Ground

Thread Starter

Voltboy

Joined Jan 10, 2007
197
Hello..
I'm trying to read a circuit and build it.. There is a +5v,a -5v a +6v and -6v and one ground. The +5v is connected to the cathode of a 5v battery and the -5v is connected to the anode of the battery, right? So the +6v and -6v are connected same but on a 6v battery. But now the ground, where is it connected?
 

beenthere

Joined Apr 20, 2004
15,819
There have to be more batteries. One 6 volt battery has one output voltage. With a pair of them, connected so one's anode is to the other's cathode and measuring from that common point, there is a + 6 volt and a - 6 volts. The cathode is the negative voltage, by the way. One might be able to run a voltage regulator off the +/- 6 volts to produce +/- 5 volts.
 

Thread Starter

Voltboy

Joined Jan 10, 2007
197
It would be helpful if you could post the schematic.

hgmjr
The schematic is in a book so i cant post it but well the +/-6v isn't really part of the +/-5v because the 5v circuit is from the digital circuit and then it activates the 6v circuit to power up a motor but the ground (my bad on the first question).
To activate the circuit there is a IR phototransistor that when there is IR light it let current pass to the pin 4 of an LM339 (the - input) and to the pin 5 is connected a potentiometer that comes from a +5vdc to the ground so in this circuit to the output be the Vcc the voltage from the IR phototransitor must be bigger than the one from the potentiomenter, right?
Sorry I cant get a schematic.
 

hgmjr

Joined Jan 28, 2005
9,029
If you have access to a scanner, you could sketch the circuitry that you are trying to figure out and post it here.

hgmjr
 

Thread Starter

Voltboy

Joined Jan 10, 2007
197
I made it in Eagle and some paint.. the only thing is the that the pins 4 and 5 go
the other way, the 4 goes on the 5 and the 5 on the 4, i didnt know how to rotate it, srry.
And R2 is a potentiometer

Yoda
 

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techroomt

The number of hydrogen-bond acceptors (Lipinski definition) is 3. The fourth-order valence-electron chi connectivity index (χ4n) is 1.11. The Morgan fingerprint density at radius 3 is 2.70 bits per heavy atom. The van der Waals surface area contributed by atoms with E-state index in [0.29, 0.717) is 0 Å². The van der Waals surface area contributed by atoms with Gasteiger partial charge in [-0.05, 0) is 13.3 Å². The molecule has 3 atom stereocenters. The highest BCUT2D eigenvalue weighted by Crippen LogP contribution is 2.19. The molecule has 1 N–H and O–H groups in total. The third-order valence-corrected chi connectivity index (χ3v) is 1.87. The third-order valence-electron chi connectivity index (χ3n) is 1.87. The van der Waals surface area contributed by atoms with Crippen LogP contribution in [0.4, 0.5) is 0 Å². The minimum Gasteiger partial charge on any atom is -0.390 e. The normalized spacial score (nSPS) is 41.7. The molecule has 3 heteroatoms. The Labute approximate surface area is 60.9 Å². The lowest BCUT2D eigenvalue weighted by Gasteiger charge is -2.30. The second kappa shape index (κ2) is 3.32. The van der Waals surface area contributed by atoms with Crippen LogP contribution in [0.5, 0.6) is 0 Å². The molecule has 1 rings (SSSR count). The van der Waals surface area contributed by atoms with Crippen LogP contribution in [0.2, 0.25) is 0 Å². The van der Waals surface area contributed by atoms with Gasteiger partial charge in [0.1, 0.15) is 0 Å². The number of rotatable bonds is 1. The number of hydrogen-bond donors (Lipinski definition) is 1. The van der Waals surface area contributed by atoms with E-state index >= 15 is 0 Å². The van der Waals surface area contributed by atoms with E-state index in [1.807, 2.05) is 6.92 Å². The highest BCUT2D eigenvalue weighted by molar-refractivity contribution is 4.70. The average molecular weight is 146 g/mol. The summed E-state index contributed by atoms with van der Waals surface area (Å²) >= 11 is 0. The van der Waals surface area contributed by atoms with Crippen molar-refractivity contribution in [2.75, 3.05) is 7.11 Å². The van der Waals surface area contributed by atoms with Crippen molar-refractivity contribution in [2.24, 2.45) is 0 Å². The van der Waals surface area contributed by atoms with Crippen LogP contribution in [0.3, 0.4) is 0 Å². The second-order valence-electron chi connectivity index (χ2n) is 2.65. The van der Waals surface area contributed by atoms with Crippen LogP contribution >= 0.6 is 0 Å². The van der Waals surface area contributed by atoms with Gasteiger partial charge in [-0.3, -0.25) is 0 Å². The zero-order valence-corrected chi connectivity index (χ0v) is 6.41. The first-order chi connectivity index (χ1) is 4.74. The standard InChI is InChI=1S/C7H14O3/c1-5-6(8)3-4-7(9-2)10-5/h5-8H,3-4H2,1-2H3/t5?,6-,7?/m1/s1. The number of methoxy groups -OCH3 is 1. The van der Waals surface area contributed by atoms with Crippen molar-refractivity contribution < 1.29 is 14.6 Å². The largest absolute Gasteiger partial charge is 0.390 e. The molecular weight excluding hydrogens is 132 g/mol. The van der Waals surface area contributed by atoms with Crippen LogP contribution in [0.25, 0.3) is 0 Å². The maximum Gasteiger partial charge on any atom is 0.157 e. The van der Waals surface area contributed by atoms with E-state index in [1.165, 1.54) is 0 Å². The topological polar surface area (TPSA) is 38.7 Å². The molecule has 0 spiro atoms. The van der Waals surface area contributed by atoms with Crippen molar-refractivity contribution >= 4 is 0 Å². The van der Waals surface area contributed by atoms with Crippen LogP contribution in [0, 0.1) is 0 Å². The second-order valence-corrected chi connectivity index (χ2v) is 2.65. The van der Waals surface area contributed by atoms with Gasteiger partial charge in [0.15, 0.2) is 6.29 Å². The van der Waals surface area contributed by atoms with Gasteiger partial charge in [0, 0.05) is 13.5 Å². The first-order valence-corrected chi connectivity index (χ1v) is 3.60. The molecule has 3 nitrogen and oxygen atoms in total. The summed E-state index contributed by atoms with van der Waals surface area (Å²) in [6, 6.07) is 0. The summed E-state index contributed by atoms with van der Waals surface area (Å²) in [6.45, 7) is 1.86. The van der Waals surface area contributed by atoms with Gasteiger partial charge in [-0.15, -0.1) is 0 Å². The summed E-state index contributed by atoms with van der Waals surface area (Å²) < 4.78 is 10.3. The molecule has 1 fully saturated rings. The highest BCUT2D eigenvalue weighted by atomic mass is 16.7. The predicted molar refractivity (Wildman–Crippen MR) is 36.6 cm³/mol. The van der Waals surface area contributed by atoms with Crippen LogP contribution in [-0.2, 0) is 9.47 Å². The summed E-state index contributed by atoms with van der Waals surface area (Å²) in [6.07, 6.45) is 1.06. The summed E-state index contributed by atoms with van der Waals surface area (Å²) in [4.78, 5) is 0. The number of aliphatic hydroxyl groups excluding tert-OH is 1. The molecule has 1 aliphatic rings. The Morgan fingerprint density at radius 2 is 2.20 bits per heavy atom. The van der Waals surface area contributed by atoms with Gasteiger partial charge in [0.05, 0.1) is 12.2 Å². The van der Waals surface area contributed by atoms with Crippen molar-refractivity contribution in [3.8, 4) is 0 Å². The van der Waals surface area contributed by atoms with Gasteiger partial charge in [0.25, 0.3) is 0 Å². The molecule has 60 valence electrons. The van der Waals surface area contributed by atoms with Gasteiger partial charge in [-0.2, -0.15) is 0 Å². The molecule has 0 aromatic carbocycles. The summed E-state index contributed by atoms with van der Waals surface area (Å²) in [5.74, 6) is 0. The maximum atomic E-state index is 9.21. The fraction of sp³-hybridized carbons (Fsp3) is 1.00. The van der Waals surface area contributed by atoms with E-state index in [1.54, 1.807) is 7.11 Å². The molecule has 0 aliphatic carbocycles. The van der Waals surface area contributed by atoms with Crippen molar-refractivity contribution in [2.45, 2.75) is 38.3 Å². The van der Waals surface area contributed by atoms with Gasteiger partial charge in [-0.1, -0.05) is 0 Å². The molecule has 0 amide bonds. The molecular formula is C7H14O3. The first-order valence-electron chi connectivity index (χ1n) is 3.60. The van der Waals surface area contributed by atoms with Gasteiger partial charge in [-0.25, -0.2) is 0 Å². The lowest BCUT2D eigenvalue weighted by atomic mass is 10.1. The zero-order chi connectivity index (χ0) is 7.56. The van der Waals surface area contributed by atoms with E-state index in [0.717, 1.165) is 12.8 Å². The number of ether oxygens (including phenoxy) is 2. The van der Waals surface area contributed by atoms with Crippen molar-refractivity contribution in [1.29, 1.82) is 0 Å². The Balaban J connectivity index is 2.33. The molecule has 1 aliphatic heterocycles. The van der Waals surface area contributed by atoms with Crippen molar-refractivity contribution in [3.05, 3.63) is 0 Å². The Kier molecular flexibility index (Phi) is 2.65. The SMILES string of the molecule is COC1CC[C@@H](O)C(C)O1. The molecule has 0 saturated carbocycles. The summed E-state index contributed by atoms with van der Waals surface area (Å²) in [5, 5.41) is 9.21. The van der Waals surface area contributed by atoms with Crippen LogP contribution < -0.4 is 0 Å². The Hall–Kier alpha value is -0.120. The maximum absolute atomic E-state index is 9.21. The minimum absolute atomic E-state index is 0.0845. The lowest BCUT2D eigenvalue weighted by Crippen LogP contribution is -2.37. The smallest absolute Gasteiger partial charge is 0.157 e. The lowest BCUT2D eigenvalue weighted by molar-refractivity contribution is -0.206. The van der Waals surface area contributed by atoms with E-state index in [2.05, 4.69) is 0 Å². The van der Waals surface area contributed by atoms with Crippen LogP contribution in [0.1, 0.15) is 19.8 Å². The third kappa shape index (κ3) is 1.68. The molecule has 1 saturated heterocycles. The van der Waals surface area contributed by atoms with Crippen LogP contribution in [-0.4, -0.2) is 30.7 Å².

Joined May 19, 2004
198
with the four power sources you mention, a battery will be required for each. a 5v battery which has it's cathode (-) conected to the ground will have +5v potential at it's anode (+) with respect to ground. a 5v battery with it's anode (+) connected to ground will have -5v potential at it's cathode (-) with respect to ground, etc..
 

mOOse

Joined Aug 22, 2007
20
Couldn't you use a 12V battery and a voltage divider with two
equal resistors? The point between the resistors is the common.
From the anode (+) to common is +6V and
from the cathode (-) to common is -6V.
I suppose exactly how the divider resistors are loaded would be
rather important here, or you won't get the voltage you expect.
But if the loads were constant it might work.
 

RiJoRI

Joined Aug 15, 2007
536
I made it in Eagle and some paint.. the only thing is the that the pins 4 and 5 go
the other way, the 4 goes on the 5 and the 5 on the 4, i didnt know how to rotate it, srry.
And R2 is a potentiometer

Yoda
The schematic is that of a comparator.
One application is called the comparator. For all practical purposes, we can say that the output of an op-amp will be saturated fully positive if the (+) input is more positive than the (-) input, and saturated fully negative if the (+) input is less positive than the (-) input. In other words, an op-amp's extremely high voltage gain makes it useful as a device to compare two voltages and change output voltage states when one input exceeds the other in magnitude.
from http://www.allaboutcircuits.com/vol_3/chpt_8/3.html
So the pot will set the sensitivity of the circuit, and when it is exceeded, the OpAmp will change state. Note that in the circuit you show there is only +5V and ground, no -5V (in reference to ground).

--Rich
 
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